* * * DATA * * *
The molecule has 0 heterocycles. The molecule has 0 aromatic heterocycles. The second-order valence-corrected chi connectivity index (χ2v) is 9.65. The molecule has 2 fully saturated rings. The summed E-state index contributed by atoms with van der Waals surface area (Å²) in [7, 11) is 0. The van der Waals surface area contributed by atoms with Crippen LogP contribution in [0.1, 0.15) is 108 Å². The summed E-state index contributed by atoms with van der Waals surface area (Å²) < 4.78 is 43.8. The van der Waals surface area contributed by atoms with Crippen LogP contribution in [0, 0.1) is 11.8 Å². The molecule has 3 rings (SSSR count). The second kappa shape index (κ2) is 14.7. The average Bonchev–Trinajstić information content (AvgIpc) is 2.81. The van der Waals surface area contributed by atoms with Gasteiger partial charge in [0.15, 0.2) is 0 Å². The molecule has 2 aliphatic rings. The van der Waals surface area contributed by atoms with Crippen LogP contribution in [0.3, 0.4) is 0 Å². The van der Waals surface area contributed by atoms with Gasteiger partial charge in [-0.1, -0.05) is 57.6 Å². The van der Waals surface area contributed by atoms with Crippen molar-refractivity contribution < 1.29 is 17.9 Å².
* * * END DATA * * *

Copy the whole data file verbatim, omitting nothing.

The molecule has 0 heterocycles. The molecule has 0 aromatic heterocycles. The second-order valence-corrected chi connectivity index (χ2v) is 9.65. The molecule has 2 fully saturated rings. The summed E-state index contributed by atoms with van der Waals surface area (Å²) in [7, 11) is 0. The van der Waals surface area contributed by atoms with Crippen LogP contribution in [0.1, 0.15) is 108 Å². The summed E-state index contributed by atoms with van der Waals surface area (Å²) < 4.78 is 43.8. The van der Waals surface area contributed by atoms with Crippen LogP contribution in [0, 0.1) is 11.8 Å². The molecule has 3 rings (SSSR count). The second kappa shape index (κ2) is 14.7. The average Bonchev–Trinajstić information content (AvgIpc) is 2.81. The van der Waals surface area contributed by atoms with Gasteiger partial charge in [0.15, 0.2) is 0 Å². The molecule has 2 aliphatic rings. The van der Waals surface area contributed by atoms with Crippen LogP contribution in [0.3, 0.4) is 0 Å². The van der Waals surface area contributed by atoms with Gasteiger partial charge in [-0.1, -0.05) is 57.6 Å². The van der Waals surface area contributed by atoms with Crippen molar-refractivity contribution < 1.29 is 17.9 Å².